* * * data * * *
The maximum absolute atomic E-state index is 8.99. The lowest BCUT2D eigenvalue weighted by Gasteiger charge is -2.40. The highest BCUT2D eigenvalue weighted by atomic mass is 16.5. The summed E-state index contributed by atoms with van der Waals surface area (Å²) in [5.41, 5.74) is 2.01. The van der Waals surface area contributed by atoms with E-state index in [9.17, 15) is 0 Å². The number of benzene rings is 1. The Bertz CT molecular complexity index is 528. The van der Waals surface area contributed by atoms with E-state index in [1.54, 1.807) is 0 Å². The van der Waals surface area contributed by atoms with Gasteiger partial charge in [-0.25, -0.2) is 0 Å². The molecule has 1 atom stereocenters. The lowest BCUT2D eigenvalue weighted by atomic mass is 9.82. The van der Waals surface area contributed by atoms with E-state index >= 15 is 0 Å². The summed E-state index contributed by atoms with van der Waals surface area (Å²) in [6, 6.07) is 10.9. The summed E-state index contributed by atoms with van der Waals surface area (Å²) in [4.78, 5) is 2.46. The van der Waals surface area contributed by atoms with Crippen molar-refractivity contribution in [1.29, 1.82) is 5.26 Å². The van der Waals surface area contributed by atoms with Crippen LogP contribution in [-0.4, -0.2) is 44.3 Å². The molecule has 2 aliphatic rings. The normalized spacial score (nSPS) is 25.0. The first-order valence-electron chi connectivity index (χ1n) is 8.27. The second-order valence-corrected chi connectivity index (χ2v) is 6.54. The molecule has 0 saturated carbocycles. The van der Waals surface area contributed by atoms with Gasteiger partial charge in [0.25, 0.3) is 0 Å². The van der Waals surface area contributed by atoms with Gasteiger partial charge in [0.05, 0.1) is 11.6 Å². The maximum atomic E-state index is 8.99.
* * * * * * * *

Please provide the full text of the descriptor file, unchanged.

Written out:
The maximum absolute atomic E-state index is 8.99. The lowest BCUT2D eigenvalue weighted by Gasteiger charge is -2.40. The highest BCUT2D eigenvalue weighted by atomic mass is 16.5. The summed E-state index contributed by atoms with van der Waals surface area (Å²) in [5.41, 5.74) is 2.01. The van der Waals surface area contributed by atoms with E-state index in [9.17, 15) is 0 Å². The number of benzene rings is 1. The Bertz CT molecular complexity index is 528. The van der Waals surface area contributed by atoms with E-state index in [1.54, 1.807) is 0 Å². The van der Waals surface area contributed by atoms with Gasteiger partial charge in [-0.25, -0.2) is 0 Å². The molecule has 1 atom stereocenters. The lowest BCUT2D eigenvalue weighted by atomic mass is 9.82. The van der Waals surface area contributed by atoms with E-state index >= 15 is 0 Å². The summed E-state index contributed by atoms with van der Waals surface area (Å²) in [6, 6.07) is 10.9. The summed E-state index contributed by atoms with van der Waals surface area (Å²) in [4.78, 5) is 2.46. The van der Waals surface area contributed by atoms with Crippen molar-refractivity contribution in [1.29, 1.82) is 5.26 Å². The van der Waals surface area contributed by atoms with Crippen LogP contribution in [-0.4, -0.2) is 44.3 Å². The molecule has 2 aliphatic rings. The normalized spacial score (nSPS) is 25.0. The first-order valence-electron chi connectivity index (χ1n) is 8.27. The second-order valence-corrected chi connectivity index (χ2v) is 6.54. The molecule has 0 saturated carbocycles. The van der Waals surface area contributed by atoms with Gasteiger partial charge in [0.25, 0.3) is 0 Å². The van der Waals surface area contributed by atoms with Gasteiger partial charge in [0.05, 0.1) is 11.6 Å². The maximum atomic E-state index is 8.99.